I dropped over to visit a member of The Family yesterday. Her son was having his 14th birthday. I brought a card and gave him a hug; then he broke down and cried without warning.
He ran out of the room and I was left standing there shocked and dismayed. His mother came over to me and said, “let’s talk.”
She took me into another room, and said, “I think he may be gay. Will you talk to him?”
I was a bit dumbstruck. I hadn’t seen this particular Great Nephew in a long time; since Christmas. He leads a typical teenager’s life: busy with school and I thought, with friends and activities. His Mom said that in the last several months, he had become withdrawn, sullen, and emotional. She said that as far as she could tell, nothing was going on. His grades remained good in school, though they dropped a bit in the final marking period. He wasn’t complaining about anyone or anything in particular. She even took him to his doctor for a checkup, which was fine.
She said, however, that his Dad had encouraged him to try out for a community baseball team, as he wasn’t “good enough” to try out for the team at school. Dad took him to the tryouts, and watched his son fail miserably — and was not all that supportive.
Since then, their son had withdrawn. He stopped going to any after-school events, or even try out for the school Spring musical in which he performed last year (quite well, actually. I was impressed.)
I tried asking his Dad what he thought was going on, and got the typical, “he’s a teenager and is going through the typical emotional trials that teens go through” and shrugged it off.
I asked to speak with their son, and they both said, “sure, go ahead. Perhaps you can help. We don’t know what to do.”
I found my Great Nephew in his room, absorbed in a video game. I asked if we could talk, and he said, “sure,” but didn’t turn the game off. I asked him to do that. He shot me a look, but complied.
I asked, simply, “what’s going on?”
My Great Nephew said, “nothing.”
I continued to probe, gently, but wasn’t getting anywhere. Lots of “nothings” and “not much” and “I’m okay” denials.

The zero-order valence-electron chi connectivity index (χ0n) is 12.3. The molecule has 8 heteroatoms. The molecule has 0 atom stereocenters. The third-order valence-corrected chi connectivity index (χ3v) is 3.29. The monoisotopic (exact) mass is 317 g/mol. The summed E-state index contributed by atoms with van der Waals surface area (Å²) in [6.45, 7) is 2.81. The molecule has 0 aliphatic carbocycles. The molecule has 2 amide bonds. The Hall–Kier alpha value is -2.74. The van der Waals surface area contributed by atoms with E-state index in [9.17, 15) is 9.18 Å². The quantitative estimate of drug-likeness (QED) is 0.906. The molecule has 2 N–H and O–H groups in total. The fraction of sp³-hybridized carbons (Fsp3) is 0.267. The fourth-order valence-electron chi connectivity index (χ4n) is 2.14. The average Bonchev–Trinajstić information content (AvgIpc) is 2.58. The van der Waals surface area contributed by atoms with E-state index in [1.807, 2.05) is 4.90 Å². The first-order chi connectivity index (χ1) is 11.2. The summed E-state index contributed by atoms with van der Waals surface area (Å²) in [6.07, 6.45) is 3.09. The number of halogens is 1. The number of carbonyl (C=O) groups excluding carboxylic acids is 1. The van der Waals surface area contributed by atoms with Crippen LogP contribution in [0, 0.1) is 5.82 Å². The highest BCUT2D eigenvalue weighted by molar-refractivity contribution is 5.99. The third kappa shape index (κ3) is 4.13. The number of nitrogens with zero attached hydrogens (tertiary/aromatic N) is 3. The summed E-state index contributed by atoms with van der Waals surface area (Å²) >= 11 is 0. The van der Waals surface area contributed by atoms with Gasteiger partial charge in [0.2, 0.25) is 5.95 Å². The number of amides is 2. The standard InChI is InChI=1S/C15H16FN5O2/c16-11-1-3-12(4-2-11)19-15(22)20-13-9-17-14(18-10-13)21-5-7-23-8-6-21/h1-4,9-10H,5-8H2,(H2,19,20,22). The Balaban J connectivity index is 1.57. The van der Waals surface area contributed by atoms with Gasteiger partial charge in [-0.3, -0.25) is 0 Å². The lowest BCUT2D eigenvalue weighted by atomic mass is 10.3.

I decided to explain a little bit about my life when I was his age. I felt alone and isolated, even though I have 14 siblings and thought I had a lot of friends. But I couldn’t hit a baseball if it were tied to a bat; I couldn’t catch a ball if it were dropped into my hands. I couldn’t run; I would trip over my own feet. I would run in fear if a dance at school were held, but that wasn’t because I didn’t like girls — it was because I hated dancing (I still do) — anything having to do with coordinated movement. I couldn’t then, nor today, be coordinated about anything.
Apparently, I said something, and he began to open up. Out of respect for my Great Nephew, I will not describe what he said. Let’s just say that we began a dialogue, and discovered how closely we truly are related. Man, there are so many similarities between him and me (at his age).
He asked me the $10M question: “when did you know you were gay?”
I explained that I didn’t really know that much about my sexuality and didn’t think about it until much later — in my 20s. I know, though, that different males discover their sexual identity and sexuality at different ages.
But I did ask him why he asked me that question. The response was what I had figured, that other people were calling him names, including “fag,” “homo,” “queer,” and were making gestures that imply homosexuality. So my nephew’s feelings and emotions right now are being driven by a form of bullying. That’s why, I discovered, that he deleted his Facebook account. He said that he was being taunted on there. Enough was enough, and he dropped off Facebook because he didn’t want his friends to see the taunts that others were posting. (Actually, I think that was a good idea. There are far too many horror stories about Facebook and cyber-bullying that has led to suicide.)
I’m not this child’s father. I am not a trained analyst. I’m just a Great Uncle, but who is the only gay man this child knows (that I am aware of.) I live a stable life with my partner, enjoy activities that I can do, like motorcycling. I walk as my form of exercise — not play sports. I get out and get involved with community activities of the more professional sort — leadership, civic service, and such.
As I said, we began a dialogue. I hope I can lead his parents into finding out more and learning ways to help their son. After all, he is their child, and they need to take the lead to help him.
For more in this series, see these related posts:
Life is short: show those you love that you love them.